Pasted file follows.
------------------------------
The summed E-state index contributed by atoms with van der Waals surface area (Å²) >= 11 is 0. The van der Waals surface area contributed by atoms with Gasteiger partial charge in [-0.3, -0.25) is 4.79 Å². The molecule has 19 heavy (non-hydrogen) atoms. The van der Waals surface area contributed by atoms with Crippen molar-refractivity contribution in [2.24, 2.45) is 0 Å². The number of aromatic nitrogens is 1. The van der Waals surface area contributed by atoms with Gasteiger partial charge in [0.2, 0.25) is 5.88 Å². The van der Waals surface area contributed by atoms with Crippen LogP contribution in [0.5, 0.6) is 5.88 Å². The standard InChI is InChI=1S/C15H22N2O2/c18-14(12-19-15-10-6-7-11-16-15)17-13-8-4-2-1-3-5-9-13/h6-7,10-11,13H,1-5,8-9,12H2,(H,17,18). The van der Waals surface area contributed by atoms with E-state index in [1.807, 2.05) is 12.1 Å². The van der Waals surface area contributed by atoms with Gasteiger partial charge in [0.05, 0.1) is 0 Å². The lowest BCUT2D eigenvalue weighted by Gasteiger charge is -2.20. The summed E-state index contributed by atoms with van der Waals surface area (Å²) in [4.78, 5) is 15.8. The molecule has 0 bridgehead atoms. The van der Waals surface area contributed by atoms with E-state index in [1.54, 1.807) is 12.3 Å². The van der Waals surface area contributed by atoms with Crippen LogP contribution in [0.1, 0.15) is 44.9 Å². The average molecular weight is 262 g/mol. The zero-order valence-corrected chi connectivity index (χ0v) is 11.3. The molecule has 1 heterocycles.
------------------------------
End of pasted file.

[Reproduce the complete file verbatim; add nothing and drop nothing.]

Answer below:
The summed E-state index contributed by atoms with van der Waals surface area (Å²) >= 11 is 0. The van der Waals surface area contributed by atoms with Gasteiger partial charge in [-0.3, -0.25) is 4.79 Å². The molecule has 19 heavy (non-hydrogen) atoms. The van der Waals surface area contributed by atoms with Crippen molar-refractivity contribution in [2.24, 2.45) is 0 Å². The number of aromatic nitrogens is 1. The van der Waals surface area contributed by atoms with Gasteiger partial charge in [0.2, 0.25) is 5.88 Å². The van der Waals surface area contributed by atoms with Crippen LogP contribution in [0.5, 0.6) is 5.88 Å². The standard InChI is InChI=1S/C15H22N2O2/c18-14(12-19-15-10-6-7-11-16-15)17-13-8-4-2-1-3-5-9-13/h6-7,10-11,13H,1-5,8-9,12H2,(H,17,18). The van der Waals surface area contributed by atoms with E-state index in [1.807, 2.05) is 12.1 Å². The van der Waals surface area contributed by atoms with Gasteiger partial charge in [0.05, 0.1) is 0 Å². The lowest BCUT2D eigenvalue weighted by Gasteiger charge is -2.20. The summed E-state index contributed by atoms with van der Waals surface area (Å²) in [4.78, 5) is 15.8. The molecule has 0 bridgehead atoms. The van der Waals surface area contributed by atoms with E-state index in [1.54, 1.807) is 12.3 Å². The van der Waals surface area contributed by atoms with Crippen LogP contribution in [0.1, 0.15) is 44.9 Å². The average molecular weight is 262 g/mol. The zero-order valence-corrected chi connectivity index (χ0v) is 11.3. The molecule has 1 heterocycles.